The latest Revisions to the Framework of the AWV
Starting with the 9th Regulation on the Amendment of the AWV of 14 July 2017 and continuing to the 11th and latest amendment of 5 January 2018, the German legislator has established a stricter set of rules for investments. These rules are designed to safeguard matters of public security, especially in relation to technological capacities in the arms sector and telematics infrastructure.
Based on a parliamentary act, amendment regulations for the AWV are adopted solely by the executive and at the present give the national Ministry the power to review acquisitions of a minimum of 25 percent investment share in national corporations by non-EU or – in case of misuse – EU corporations. As for the exact amendments, the 9th Regulation modified Article 55 et seq. on cross-sectoral review powers in the field of critical infrastructure and companies producing arms.
The 10th Regulation for the Amendment of the AWV of 28 September 2017 introduced a consolidated form of restrictive measures against investments to or from the Democratic People‘s Republic of Korea, as well as further amendments of the system of fines.
Lastly, the 11th Regulation on the Amendment of the AWV of 5 January 2018 implements the measures decided with respect to the arms embargo for Venezuela and the exemption regime for the EU-arms embargo for Russia into national law. In addition, this regulation contains more explicit rules on customs regulations and simplifying the procedure of investment control.
According to the revised rules, purchasers are obliged to register any acquisition in the industries mentioned in the Regulation with the Ministry. Furthermore, the Regulation foresees extended review periods, granting the Ministry a longer timeframe to review acquisitions i.e. appropriate measures must now be taken four months after notification in the case of cross-sector inquiries and within three months for sector inquiries. In this way, both, the sector-specific investment review on the one hand and the cross-sector investment review on the other, safeguard the maintenance of public security. The mechanisms only differentiate regarding to the respect that sector-specific inquiries contain stricter controls for more security-sensitive areas4.
The Latest Cases and Proposals
As mentioned above, Germany enacted stricter rules on foreign acquisitions of corporations in 2017 in response to increase interest from Chinese investors in buying companies with important technology and know-how. Now, on 1 August 2018, the stricter German rules on foreign investment were put to the test. Yantai, the leading company in nuclear casting and forging products, had planned to acquire German undertaking Leifeld, which was founded in 1891 and is a supplier of chipless metal forming, as well as the global technology leader for flow forming machines. It looked as if the acquisition of Leifeld Metal Spinning AG (Leifeld) by the Chinese Yantai Taihai Group (Yantai) would have been prohibited, had the acquirer not decided to withdraw its application on the day that the German Federal Government authorised the Ministry to prohibit the acquisition.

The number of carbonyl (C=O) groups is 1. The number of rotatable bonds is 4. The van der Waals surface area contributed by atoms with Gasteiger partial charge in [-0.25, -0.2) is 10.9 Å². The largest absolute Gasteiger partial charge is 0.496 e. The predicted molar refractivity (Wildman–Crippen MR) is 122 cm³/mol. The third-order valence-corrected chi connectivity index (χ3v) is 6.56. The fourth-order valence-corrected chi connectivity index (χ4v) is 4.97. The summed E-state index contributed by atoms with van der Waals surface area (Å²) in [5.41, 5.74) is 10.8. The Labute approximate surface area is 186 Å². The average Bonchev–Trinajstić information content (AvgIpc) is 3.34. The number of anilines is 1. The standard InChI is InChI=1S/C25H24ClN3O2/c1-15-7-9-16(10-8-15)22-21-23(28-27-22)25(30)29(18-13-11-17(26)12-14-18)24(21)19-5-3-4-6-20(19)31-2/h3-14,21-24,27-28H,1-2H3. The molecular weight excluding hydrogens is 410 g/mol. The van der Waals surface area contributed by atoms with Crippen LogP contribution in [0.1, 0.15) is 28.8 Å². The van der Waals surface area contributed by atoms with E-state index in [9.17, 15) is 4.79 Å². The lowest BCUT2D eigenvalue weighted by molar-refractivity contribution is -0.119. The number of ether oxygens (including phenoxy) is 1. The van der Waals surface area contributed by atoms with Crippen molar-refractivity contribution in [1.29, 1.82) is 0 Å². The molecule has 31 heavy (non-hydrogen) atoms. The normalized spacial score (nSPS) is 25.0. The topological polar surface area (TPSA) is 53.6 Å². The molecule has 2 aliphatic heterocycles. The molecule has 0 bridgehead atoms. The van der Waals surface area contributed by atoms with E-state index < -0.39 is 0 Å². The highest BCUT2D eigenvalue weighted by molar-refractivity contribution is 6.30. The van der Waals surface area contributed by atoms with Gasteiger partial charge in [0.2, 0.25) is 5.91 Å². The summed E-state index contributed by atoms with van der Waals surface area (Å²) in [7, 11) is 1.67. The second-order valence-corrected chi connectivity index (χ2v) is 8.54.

Though the Ministry is yet to release detailed grounds for the decision, it is likely that the envisaged prohibition was mainly based on concerns regarding the production of dual-use goods, which could be used in the defence sector, as well as in machines suitable for the production of nuclear-related goods.
In addition, the German Federal Government‘s actions to prevent a Chinese State-owned group from taking minority stake in 50Hertz, a German power grid operator, supports the conclusion that Germany is shifting towards a stricter review of acquisitions by State-owned groups and non-European investors. The current procedural structures and review mechanisms have been criticised as being highly ambiguous and lengthy, as well as for requiring burdensome undertakings from the parties concerned. This state of affairs does thus not only require patience but also a secured funding for the planned acquisition.
As regards 50Hertz, the Chinese State-owned company made two attempts to buy shares, both of which were thwarted. The first attempt failed when the Belgian network operator, Elia, increased its shareholding. On the second attempt, Elia again increased its shareholding, applying pre-emptive rights and bought the remaining minority shares from Australian Investment Fond IFM. This minority shareholding was then resold to the German national promotional Bank (Kreditanstalt für Wiederaufbau - KfW) with a future option to resell the shares.
The case of 50Hertz reveals important legislative gaps and supports the need to establish review powers for share acquisitions under 25 percent and possibilities to intervene in cases outside the scope of critical infrastructures. Current legislation proposals however push towards even tighter restrictions, and more specifically aim for a 10 - 15 percent threshold to provide for more comprehensive control powers.